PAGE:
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I am having trouble with this homework problem:

Let $W = \{\alpha_0 + \alpha_1x + \cdots + \alpha_{n-1}x^{n-1} \in F[x] \mid \alpha_0+\alpha_1+\cdots+\alpha_{n-1} = 0 \}$. Show that $W$ is a subspace of $V_n$ and find a basis of $W$ over $F$.

I proved that $W$ forms a subspace by taking $w_1,w_2 \in W$ and $a_1,a_2 \in F$ and showing that $a_1w_1+a_2w_2 \in W$.

I'm having trouble finding a basis of $W$. By definition, a basis of $W$ consists of a subset $S \subset W$ whose vectors are linearly independent and span the entire space $W$.

I feel like I'm thinking about this question wrong. My initial feeling is to take vectors $\{w_1,w_2,\cdots,w_{n-1}\}$ in $W$ and try to show that they are independent and span $W$, but I'm not sure if this is correct.

Please let me know if I'm on the right track. I prefer hints over full solutions.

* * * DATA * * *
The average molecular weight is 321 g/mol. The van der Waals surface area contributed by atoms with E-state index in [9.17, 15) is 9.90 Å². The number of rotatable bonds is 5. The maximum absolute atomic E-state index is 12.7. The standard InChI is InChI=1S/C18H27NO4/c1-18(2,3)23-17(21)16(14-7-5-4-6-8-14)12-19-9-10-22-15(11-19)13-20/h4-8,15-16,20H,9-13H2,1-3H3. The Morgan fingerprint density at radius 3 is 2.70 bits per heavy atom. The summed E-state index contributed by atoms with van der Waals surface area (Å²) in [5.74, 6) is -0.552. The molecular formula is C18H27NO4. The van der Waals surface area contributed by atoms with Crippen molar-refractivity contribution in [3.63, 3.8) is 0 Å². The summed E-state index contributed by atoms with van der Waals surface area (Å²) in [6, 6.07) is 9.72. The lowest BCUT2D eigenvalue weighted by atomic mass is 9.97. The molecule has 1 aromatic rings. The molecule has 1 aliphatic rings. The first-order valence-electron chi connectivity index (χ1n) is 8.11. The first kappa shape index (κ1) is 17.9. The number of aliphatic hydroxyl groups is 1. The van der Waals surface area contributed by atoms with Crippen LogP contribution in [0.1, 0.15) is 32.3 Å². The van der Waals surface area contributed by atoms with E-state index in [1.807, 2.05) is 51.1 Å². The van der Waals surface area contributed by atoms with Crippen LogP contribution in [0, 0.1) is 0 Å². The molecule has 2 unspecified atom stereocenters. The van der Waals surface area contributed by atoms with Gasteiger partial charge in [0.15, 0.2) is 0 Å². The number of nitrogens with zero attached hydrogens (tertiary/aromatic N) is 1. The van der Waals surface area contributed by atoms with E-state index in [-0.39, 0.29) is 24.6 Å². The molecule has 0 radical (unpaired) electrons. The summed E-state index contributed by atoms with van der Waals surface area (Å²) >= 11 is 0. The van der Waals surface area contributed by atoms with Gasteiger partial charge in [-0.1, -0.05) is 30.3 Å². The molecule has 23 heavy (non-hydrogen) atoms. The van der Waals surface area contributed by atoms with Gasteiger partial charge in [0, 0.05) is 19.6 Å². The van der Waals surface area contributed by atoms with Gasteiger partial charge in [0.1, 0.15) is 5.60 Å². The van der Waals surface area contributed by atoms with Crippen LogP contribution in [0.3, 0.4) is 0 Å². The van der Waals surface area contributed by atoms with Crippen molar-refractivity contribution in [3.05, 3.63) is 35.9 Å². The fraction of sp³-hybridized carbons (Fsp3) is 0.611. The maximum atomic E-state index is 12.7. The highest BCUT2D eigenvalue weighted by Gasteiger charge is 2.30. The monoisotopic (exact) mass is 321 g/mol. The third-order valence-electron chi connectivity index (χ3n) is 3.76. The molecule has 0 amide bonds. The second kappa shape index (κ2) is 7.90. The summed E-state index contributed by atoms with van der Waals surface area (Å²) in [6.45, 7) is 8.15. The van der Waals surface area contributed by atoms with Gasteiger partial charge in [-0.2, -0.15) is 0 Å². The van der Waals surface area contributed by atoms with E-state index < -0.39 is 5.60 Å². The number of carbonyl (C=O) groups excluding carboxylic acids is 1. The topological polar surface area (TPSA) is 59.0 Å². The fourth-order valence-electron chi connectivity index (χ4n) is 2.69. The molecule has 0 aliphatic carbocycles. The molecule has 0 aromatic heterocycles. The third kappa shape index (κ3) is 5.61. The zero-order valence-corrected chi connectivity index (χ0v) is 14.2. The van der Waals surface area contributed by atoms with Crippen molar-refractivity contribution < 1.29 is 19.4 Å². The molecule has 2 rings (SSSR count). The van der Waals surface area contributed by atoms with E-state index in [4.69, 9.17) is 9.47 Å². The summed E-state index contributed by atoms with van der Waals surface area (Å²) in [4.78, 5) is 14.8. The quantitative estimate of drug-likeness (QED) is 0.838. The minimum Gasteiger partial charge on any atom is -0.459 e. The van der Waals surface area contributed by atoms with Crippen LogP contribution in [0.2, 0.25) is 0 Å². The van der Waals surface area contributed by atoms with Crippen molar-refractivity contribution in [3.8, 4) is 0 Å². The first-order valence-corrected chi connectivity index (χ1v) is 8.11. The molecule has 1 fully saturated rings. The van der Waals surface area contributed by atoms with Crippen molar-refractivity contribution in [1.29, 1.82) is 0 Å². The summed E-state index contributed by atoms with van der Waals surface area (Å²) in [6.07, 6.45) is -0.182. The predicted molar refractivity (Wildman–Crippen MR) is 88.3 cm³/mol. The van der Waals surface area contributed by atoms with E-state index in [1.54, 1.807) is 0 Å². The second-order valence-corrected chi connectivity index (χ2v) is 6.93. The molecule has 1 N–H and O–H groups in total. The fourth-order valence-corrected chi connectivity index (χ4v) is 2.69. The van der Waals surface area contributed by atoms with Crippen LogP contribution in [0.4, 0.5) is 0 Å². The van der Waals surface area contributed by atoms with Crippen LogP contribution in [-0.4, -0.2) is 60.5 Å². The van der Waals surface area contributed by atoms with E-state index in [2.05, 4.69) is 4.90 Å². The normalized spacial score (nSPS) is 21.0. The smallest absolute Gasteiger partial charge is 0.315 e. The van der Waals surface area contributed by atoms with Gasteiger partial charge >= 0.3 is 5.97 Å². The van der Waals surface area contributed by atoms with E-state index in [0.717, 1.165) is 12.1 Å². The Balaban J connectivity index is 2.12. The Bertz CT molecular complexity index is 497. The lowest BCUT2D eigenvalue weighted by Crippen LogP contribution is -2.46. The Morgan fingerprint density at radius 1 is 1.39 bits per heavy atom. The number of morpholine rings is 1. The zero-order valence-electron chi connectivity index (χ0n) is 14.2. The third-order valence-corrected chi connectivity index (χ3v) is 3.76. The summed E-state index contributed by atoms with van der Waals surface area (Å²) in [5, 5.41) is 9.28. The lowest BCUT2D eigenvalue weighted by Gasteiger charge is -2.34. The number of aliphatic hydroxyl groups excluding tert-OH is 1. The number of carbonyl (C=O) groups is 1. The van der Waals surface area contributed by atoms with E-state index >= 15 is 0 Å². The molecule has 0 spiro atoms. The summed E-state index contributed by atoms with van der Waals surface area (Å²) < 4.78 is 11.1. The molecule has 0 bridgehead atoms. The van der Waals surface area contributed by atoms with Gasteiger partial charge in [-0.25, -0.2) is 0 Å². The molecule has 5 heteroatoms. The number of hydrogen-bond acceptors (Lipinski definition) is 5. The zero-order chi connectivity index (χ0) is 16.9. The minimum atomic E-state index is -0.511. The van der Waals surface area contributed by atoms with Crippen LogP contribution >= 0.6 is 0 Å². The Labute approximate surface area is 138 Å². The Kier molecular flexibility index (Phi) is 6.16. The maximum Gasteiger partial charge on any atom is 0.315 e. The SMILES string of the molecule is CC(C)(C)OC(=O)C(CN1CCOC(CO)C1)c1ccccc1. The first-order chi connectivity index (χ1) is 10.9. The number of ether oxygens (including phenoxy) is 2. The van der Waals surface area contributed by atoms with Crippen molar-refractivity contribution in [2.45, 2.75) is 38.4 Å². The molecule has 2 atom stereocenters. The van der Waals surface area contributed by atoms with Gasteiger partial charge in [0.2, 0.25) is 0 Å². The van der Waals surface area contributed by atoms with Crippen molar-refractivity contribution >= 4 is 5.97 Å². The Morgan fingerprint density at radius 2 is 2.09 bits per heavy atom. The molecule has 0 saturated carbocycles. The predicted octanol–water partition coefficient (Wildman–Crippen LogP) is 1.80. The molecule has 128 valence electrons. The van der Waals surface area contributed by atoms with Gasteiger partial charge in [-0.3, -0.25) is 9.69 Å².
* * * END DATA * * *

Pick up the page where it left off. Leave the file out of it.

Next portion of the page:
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    $\begingroup$ By the way, $W$ is the kernel of the linear map $f\mapsto f(1)$ from the space of degree $\le n-1$ polynomials to $F$. So if you already know these facts (i.e. that the latter is a vector space and the former is a linear map), you get the first part with "no" effort. $\endgroup$ – Hagen von Eitzen Jan 25 '14 at 21:25
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You are correct with your method (it's the general method). To find such vectors, note that you can "see" $W$ as $F^n$ (the set of $n$-tuples of elements of $F$) using the conditions that define $W$.

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If you had to find a basis of the larger space $$ \{\,\alpha_0+\ldots +\alpha_{n-1}x^{n-1}\in F[x]\,\}$$ the choice of $n$ (instead of $n-1$) basis vectors should be obvious. None of these is in $W$, though (at least if you took the really obvious base). Drop one vector from this base (so that you have the correct numbre of $n-1$ vectors left) and use the dropped vector to "adjust" the remaining vectors to lie in $W$.

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